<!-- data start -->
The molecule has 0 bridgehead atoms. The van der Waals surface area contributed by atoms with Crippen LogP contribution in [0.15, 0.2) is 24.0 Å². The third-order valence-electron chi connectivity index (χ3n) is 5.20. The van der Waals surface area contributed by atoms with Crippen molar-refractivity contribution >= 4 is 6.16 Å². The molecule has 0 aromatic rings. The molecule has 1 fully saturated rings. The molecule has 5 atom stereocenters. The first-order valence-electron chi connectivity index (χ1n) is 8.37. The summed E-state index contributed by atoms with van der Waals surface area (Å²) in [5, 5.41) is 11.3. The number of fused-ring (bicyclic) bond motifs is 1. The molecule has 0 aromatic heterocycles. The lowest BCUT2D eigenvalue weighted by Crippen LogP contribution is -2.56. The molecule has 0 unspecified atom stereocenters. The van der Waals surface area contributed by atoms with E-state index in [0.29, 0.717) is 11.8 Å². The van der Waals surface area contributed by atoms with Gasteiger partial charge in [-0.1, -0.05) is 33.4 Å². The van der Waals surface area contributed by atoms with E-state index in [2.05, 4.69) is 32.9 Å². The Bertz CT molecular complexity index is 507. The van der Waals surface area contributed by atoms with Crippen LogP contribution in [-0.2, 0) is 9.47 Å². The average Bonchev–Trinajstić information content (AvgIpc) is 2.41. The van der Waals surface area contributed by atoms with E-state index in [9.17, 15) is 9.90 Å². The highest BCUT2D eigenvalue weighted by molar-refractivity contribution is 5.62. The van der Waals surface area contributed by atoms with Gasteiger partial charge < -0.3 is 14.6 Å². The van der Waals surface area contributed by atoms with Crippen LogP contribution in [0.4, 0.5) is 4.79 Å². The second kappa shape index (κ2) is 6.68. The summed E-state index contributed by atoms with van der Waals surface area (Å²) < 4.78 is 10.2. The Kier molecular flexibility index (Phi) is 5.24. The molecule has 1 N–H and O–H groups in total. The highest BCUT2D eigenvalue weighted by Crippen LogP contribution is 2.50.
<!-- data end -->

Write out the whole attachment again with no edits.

The molecule has 0 bridgehead atoms. The van der Waals surface area contributed by atoms with Crippen LogP contribution in [0.15, 0.2) is 24.0 Å². The third-order valence-electron chi connectivity index (χ3n) is 5.20. The van der Waals surface area contributed by atoms with Crippen molar-refractivity contribution >= 4 is 6.16 Å². The molecule has 0 aromatic rings. The molecule has 1 fully saturated rings. The molecule has 5 atom stereocenters. The first-order valence-electron chi connectivity index (χ1n) is 8.37. The summed E-state index contributed by atoms with van der Waals surface area (Å²) in [5, 5.41) is 11.3. The number of fused-ring (bicyclic) bond motifs is 1. The molecule has 0 aromatic heterocycles. The lowest BCUT2D eigenvalue weighted by Crippen LogP contribution is -2.56. The molecule has 0 unspecified atom stereocenters. The van der Waals surface area contributed by atoms with E-state index in [0.29, 0.717) is 11.8 Å². The van der Waals surface area contributed by atoms with Gasteiger partial charge in [-0.1, -0.05) is 33.4 Å². The van der Waals surface area contributed by atoms with E-state index in [2.05, 4.69) is 32.9 Å². The Bertz CT molecular complexity index is 507. The van der Waals surface area contributed by atoms with Crippen LogP contribution in [-0.2, 0) is 9.47 Å². The average Bonchev–Trinajstić information content (AvgIpc) is 2.41. The van der Waals surface area contributed by atoms with E-state index in [9.17, 15) is 9.90 Å². The highest BCUT2D eigenvalue weighted by molar-refractivity contribution is 5.62. The van der Waals surface area contributed by atoms with Gasteiger partial charge < -0.3 is 14.6 Å². The van der Waals surface area contributed by atoms with Crippen LogP contribution in [0.4, 0.5) is 4.79 Å². The second kappa shape index (κ2) is 6.68. The summed E-state index contributed by atoms with van der Waals surface area (Å²) < 4.78 is 10.2. The Kier molecular flexibility index (Phi) is 5.24. The molecule has 1 N–H and O–H groups in total. The highest BCUT2D eigenvalue weighted by Crippen LogP contribution is 2.50.